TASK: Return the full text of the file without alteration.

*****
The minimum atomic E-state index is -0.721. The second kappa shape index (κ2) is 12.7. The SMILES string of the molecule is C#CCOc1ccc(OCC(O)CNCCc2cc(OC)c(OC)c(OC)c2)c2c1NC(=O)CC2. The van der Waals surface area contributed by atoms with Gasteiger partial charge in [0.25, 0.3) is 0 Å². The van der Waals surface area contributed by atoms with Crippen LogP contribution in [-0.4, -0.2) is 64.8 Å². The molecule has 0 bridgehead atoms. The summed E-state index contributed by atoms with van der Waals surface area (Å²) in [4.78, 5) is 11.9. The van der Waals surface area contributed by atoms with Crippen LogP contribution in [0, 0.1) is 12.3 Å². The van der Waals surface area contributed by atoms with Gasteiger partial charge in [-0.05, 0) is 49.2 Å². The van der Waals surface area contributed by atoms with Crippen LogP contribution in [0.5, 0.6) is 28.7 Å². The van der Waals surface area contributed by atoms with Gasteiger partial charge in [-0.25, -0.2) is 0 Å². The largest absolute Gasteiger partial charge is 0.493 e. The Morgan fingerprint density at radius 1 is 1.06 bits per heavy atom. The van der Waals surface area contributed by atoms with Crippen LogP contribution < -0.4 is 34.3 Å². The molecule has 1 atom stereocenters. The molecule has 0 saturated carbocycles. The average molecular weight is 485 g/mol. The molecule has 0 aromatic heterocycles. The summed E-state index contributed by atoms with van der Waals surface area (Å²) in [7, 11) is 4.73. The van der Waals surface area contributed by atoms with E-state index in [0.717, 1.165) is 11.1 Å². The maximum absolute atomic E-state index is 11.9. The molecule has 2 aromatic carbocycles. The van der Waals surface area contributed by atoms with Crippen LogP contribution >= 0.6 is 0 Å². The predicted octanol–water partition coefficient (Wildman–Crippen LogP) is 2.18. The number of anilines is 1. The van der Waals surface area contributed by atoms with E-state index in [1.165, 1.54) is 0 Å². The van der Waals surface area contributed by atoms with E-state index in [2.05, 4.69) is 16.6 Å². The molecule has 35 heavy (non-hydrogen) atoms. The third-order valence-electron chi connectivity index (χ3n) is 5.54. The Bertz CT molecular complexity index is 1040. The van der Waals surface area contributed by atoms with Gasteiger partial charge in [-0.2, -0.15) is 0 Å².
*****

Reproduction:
The minimum atomic E-state index is -0.721. The second kappa shape index (κ2) is 12.7. The SMILES string of the molecule is C#CCOc1ccc(OCC(O)CNCCc2cc(OC)c(OC)c(OC)c2)c2c1NC(=O)CC2. The van der Waals surface area contributed by atoms with Gasteiger partial charge in [0.25, 0.3) is 0 Å². The van der Waals surface area contributed by atoms with Crippen LogP contribution in [-0.4, -0.2) is 64.8 Å². The molecule has 0 bridgehead atoms. The summed E-state index contributed by atoms with van der Waals surface area (Å²) in [4.78, 5) is 11.9. The van der Waals surface area contributed by atoms with Crippen LogP contribution in [0, 0.1) is 12.3 Å². The van der Waals surface area contributed by atoms with Gasteiger partial charge in [-0.05, 0) is 49.2 Å². The van der Waals surface area contributed by atoms with Crippen LogP contribution in [0.5, 0.6) is 28.7 Å². The van der Waals surface area contributed by atoms with Gasteiger partial charge in [-0.25, -0.2) is 0 Å². The largest absolute Gasteiger partial charge is 0.493 e. The Morgan fingerprint density at radius 1 is 1.06 bits per heavy atom. The van der Waals surface area contributed by atoms with Crippen LogP contribution < -0.4 is 34.3 Å². The molecule has 1 atom stereocenters. The molecule has 0 saturated carbocycles. The average molecular weight is 485 g/mol. The molecule has 0 aromatic heterocycles. The summed E-state index contributed by atoms with van der Waals surface area (Å²) in [7, 11) is 4.73. The van der Waals surface area contributed by atoms with E-state index in [0.717, 1.165) is 11.1 Å². The maximum absolute atomic E-state index is 11.9. The molecule has 2 aromatic carbocycles. The van der Waals surface area contributed by atoms with Crippen LogP contribution >= 0.6 is 0 Å². The predicted octanol–water partition coefficient (Wildman–Crippen LogP) is 2.18. The number of anilines is 1. The van der Waals surface area contributed by atoms with E-state index in [1.165, 1.54) is 0 Å². The van der Waals surface area contributed by atoms with E-state index in [2.05, 4.69) is 16.6 Å². The molecule has 35 heavy (non-hydrogen) atoms. The third-order valence-electron chi connectivity index (χ3n) is 5.54. The Bertz CT molecular complexity index is 1040. The van der Waals surface area contributed by atoms with Gasteiger partial charge in [-0.2, -0.15) is 0 Å².